Why the cardinal went political

Submitted by Anon on 22 June, 2007 - 12:51

By Maria Exall

Cardinal Keith O’Brien, the leader of Scotland’s Catholic church, has made an unprecedented threat to Catholic politicians: support the church’s position on abortion or face excommunication. While Catholic intervention on the issue of abortion is par for the course, such a direct intervention is a new departure. What has caused this outbreak of “political Catholicism”?

The intervention of the Catholic church in England into the debate on the Sexual Orientation Regulations, the so-called gay adoption row, should be seen as part of the same phenomenon of a more politically aggressive church. Indeed the fall out from the Labour government’s implementation of the regulations (without the exemption lobbied for by religious organisations) has had an effect in the Scottish elections. The Scottish Catholic church used Labour’s support for limited LGBT equality as a reason for advising the faithful to reject what is perceived as the traditional party for many Scottish Catholics. Furthermore, they pointed out that the SNP agreed with the Catholic view. (Whether they actually did is another matter, but they were certainly willing to pander to the church...)

Keith O’Brien’s colleague Mario Conti, bishop of Glasgow, supported the firefighters who refused to attend a Gay Pride march in Glasgow on the grounds that if offended their “religious conscience”. So homophobia and anti-abortion have both been used by the church to promote their reactionary agenda.

Undoubtedly, the upsurge in religious-politicisation and activism among British Muslims following 9/11 and the war in Iraq has encouraged the Catholic church to enter the political arena. But it is not just a matter of multi-faith competition. There is an attempt to shift the consensus on the line delineating the religious and the secular in British society. Underlying this is an ideological justification of cultural relativism. In the gay adoption row, church apologists argued that “Catholics” had a particular position because of certain “cultural” values and these could not challenged.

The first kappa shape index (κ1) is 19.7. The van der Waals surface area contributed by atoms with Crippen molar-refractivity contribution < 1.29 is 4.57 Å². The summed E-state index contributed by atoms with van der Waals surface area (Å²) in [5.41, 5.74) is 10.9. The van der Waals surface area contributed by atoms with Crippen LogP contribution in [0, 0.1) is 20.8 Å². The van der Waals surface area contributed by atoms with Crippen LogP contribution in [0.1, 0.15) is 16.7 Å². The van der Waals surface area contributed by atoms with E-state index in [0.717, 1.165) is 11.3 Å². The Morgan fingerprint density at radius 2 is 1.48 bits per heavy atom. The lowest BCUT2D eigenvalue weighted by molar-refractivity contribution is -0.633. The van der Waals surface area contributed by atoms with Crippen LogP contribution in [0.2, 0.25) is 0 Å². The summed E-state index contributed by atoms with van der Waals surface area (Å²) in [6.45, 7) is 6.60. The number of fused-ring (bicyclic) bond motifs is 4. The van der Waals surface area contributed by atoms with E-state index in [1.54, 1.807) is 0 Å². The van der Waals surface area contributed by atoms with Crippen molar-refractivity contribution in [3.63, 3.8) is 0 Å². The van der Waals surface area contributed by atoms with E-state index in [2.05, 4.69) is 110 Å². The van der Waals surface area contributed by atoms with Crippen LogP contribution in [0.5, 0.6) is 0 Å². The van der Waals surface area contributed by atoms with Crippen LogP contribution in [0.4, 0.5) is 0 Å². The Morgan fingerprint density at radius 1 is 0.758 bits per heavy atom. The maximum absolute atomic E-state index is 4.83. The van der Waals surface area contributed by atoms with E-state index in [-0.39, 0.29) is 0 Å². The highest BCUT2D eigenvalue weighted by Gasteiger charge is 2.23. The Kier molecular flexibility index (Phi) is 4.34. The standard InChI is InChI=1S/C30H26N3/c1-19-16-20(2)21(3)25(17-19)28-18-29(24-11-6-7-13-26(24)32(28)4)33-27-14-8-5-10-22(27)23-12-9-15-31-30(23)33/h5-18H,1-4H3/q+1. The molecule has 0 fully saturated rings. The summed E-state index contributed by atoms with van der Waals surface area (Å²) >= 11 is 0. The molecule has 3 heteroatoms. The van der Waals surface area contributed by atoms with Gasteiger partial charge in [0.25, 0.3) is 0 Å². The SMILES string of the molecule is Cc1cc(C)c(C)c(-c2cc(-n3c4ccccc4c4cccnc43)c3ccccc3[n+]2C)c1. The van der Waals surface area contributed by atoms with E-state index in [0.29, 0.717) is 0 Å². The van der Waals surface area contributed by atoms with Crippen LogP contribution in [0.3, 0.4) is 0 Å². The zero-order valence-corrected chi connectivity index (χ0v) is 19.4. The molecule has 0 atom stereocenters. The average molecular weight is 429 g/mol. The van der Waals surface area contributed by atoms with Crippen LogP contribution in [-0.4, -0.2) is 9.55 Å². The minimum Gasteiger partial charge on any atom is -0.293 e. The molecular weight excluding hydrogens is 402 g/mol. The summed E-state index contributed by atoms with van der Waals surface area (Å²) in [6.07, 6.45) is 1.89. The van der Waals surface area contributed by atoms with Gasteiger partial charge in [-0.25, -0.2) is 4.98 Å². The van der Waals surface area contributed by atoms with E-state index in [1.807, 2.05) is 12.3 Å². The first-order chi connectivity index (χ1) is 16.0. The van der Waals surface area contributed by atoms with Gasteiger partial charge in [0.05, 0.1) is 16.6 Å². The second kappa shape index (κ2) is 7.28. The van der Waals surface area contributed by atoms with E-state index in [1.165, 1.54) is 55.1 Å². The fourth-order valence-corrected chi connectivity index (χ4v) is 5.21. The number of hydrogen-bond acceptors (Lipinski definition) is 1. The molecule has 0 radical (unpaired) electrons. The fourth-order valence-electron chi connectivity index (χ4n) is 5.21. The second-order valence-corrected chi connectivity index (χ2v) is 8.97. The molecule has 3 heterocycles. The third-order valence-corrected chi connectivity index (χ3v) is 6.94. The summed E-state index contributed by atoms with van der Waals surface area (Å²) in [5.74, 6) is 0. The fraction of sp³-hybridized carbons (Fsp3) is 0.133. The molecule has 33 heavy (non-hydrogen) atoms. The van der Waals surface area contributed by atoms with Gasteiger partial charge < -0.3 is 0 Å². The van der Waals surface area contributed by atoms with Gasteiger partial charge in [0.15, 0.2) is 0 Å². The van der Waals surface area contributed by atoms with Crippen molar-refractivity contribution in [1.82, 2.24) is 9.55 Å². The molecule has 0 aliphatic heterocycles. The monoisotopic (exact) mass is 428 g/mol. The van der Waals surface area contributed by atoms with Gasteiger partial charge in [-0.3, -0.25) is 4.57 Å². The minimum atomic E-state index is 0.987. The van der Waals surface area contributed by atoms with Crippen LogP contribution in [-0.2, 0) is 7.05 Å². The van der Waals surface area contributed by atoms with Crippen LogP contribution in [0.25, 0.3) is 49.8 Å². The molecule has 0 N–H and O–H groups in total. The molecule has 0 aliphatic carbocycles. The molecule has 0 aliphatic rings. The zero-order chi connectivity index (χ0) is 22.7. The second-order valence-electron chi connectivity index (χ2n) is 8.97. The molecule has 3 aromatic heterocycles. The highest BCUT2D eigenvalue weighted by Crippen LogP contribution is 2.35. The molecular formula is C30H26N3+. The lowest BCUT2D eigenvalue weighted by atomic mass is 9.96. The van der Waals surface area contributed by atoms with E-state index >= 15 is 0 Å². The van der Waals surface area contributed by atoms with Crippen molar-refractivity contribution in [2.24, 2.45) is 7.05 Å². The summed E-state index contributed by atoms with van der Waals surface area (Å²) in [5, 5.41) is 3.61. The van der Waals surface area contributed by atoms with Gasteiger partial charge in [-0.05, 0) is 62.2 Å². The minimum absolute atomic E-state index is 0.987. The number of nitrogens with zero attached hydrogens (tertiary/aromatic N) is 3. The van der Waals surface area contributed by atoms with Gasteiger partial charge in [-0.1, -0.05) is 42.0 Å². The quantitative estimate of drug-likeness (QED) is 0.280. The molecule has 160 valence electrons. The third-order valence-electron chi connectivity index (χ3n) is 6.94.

The logical extension of this position is that religious affiliation must come above political views and democratic representation.

But the church is in fact not “relativist” at all; it wants to carve out space for its own absolute values. It is cover for straightforwardly reactionary positions on issues like women's and LGBT liberation.

Our response should be to challenge misogyny and homophobia whatever their source. We should work with progressive religious as well as secular organisations that fight against oppression. Church leaders do not always speak on behalf of their “flock”. While the church campaigned against adoption rights for LGBT people, many “rank-and-file” Catholics looked on in dismay. Similarly, “Catholics for a Free Choice” do exist.

We should challenge the reactionary power of religion as a political force by standing up for women’s and LGBT liberation and allying, where appropriate, with progressives inside religious organisations.

Mary Evans